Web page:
I am sure everyone would agree if I said that “small children are capable of evoking much love and compassion in our heart”. The sight of a small child playing and having fun automatically puts a smile on your face.
Many of us might even take a small break from our busy life, or at times stop for a moment to watch children playing, laughing and enjoying themselves. There might be many like me, who experience overwhelming emotions when we see a baby or a toddler, as the desire to cuddle them overpowers everything else.
And we would all usually agree if someone says, “Who does not love a child?” Yes, it is generally assumed that most people love children and feel joyful in their presence.
When one wanders through the busy streets of metropolitan cities in India, it has become commonplace to see small children (around the age of 5 to 12) begging around traffic lights, near bus stops or under bridges. In fact, the sight of children begging around religious sites, railway stations, markets and shopping complexes has become so normal that people hardly feel any moral pangs when such children approach them for money or food.
Are these street children not worthy to receive people’s love and empathy because they look dirty and shabby? Because their language is usually abusive and full of slang? Because at times they are involved in stealing and other abusive behavior? Or because they are not as innocent as children who are blessed with a caring family and a comfortable life? Or because most of them are addicted to drugs?
There are three major categories of street children in Indian cities:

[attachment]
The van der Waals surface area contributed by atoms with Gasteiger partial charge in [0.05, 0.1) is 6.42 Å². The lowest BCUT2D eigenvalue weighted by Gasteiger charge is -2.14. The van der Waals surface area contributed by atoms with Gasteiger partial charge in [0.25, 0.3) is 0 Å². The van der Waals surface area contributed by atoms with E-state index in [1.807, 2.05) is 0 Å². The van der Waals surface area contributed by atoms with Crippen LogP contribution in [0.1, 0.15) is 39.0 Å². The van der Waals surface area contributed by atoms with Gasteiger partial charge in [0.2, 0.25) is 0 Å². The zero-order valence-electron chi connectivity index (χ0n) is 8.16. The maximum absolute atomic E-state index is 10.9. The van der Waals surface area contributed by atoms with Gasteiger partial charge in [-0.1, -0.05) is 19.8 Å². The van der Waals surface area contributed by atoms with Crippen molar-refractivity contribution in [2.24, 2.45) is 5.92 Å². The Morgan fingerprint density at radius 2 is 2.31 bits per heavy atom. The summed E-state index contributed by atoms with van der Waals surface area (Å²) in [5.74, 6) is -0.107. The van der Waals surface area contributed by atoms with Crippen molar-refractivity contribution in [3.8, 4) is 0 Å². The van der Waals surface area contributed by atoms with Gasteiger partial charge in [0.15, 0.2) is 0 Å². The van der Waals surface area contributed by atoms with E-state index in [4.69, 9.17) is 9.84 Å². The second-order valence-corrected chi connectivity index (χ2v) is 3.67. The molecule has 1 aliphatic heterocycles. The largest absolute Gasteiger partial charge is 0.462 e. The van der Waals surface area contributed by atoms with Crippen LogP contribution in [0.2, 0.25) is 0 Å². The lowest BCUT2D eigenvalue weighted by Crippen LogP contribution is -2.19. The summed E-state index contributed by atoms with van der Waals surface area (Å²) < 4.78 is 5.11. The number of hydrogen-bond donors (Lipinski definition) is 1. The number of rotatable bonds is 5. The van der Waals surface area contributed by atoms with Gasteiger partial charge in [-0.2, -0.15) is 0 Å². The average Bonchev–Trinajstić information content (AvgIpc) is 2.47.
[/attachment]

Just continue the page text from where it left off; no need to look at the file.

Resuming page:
- Children who live on the streets with their families. Some of them might have temporarily moved to the cities to earn money and might also return home. These children usually work on the streets and will often be seen selling flowers, handicrafts or begging near traffic lights or market areas.
- Children who live on the streets by themselves or in groups, and have more or less no access to their families living in some faraway village. However, some of these children might travel to the cities every day or for a few days to work and then they return to their villages.
- Children who live on the streets and have no ties at all with their families. They might be orphans, refugees or runaways.
Homeless and without a family, these children have to survive in the cities and are completely on their own. They have to organise their own food each and every day, and I am very sure there might be days when they don’t get anything to eat. If they steal simply due to the fact that they are starving, is this a crime? Is this a reason to treat them as criminals?
People try to do their best for their own children, regardless of the latter’s weaknesses if any, but readily find a thousand reasons to become indifferent to the basic needs of street children, becoming annoyed by their weaknesses. Whatever people’s reasons might be, the reality is that street children, because of their destitution and helpless situations, fail to qualify to receive people’s love, care and concern.
However, most people living in metropolitan cities would readily agree if I say that a person, irrespective of his ‘good will’, would eventually fail to feel any lasting compassion for such children, because street children begging and pestering passers-by is extremely commonplace and rampant in the cities of India.
Moreover, it is also believed that such street children work for an organisation similar to the mafia and thus one should not dole out any alms to these children as it would mean encouraging the mafia.
Or is it that love has become a scarce emotional resource, to be given only to family members and friends? For whom are we hoarding love? Or is it that we are devoid of compassion altogether?
|The Unloved Children of Streets||NITIN BHARWDWA||CC BY-SA 4.0|
|Street child in India plays with goat||pics_pd||Public Domain (CC0)|
|Street_Child,_Srimangal_Railway_Station||Md. Tanvirul Islam||GFDL|